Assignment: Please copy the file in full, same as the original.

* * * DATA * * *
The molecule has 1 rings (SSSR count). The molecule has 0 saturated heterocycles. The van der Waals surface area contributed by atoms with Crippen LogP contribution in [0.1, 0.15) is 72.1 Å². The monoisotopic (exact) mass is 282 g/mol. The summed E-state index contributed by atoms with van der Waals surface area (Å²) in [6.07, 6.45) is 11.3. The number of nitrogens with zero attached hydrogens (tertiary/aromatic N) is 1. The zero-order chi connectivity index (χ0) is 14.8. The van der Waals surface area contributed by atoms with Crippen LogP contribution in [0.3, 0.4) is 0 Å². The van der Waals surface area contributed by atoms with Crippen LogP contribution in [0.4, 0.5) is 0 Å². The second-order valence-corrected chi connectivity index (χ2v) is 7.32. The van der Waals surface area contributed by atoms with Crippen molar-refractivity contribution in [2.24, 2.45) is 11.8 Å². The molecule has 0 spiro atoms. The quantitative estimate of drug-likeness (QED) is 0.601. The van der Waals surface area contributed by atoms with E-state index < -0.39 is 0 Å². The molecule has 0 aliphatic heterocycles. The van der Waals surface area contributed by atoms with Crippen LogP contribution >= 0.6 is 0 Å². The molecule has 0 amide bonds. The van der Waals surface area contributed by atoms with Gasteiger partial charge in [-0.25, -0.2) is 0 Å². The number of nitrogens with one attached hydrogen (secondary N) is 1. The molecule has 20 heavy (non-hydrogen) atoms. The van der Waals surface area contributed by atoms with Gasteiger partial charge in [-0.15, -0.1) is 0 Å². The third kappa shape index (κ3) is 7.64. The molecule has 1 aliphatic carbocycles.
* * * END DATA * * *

The molecule has 1 rings (SSSR count). The molecule has 0 saturated heterocycles. The van der Waals surface area contributed by atoms with Crippen LogP contribution in [0.1, 0.15) is 72.1 Å². The monoisotopic (exact) mass is 282 g/mol. The summed E-state index contributed by atoms with van der Waals surface area (Å²) in [6.07, 6.45) is 11.3. The number of nitrogens with zero attached hydrogens (tertiary/aromatic N) is 1. The zero-order chi connectivity index (χ0) is 14.8. The van der Waals surface area contributed by atoms with Crippen LogP contribution in [0.3, 0.4) is 0 Å². The van der Waals surface area contributed by atoms with Crippen LogP contribution in [0.4, 0.5) is 0 Å². The second-order valence-corrected chi connectivity index (χ2v) is 7.32. The van der Waals surface area contributed by atoms with Crippen molar-refractivity contribution in [2.24, 2.45) is 11.8 Å². The molecule has 0 spiro atoms. The quantitative estimate of drug-likeness (QED) is 0.601. The van der Waals surface area contributed by atoms with E-state index < -0.39 is 0 Å². The molecule has 0 aliphatic heterocycles. The van der Waals surface area contributed by atoms with Crippen LogP contribution >= 0.6 is 0 Å². The molecule has 0 amide bonds. The van der Waals surface area contributed by atoms with Gasteiger partial charge in [-0.25, -0.2) is 0 Å². The number of nitrogens with one attached hydrogen (secondary N) is 1. The molecule has 20 heavy (non-hydrogen) atoms. The van der Waals surface area contributed by atoms with Gasteiger partial charge in [-0.15, -0.1) is 0 Å². The third kappa shape index (κ3) is 7.64. The molecule has 1 aliphatic carbocycles.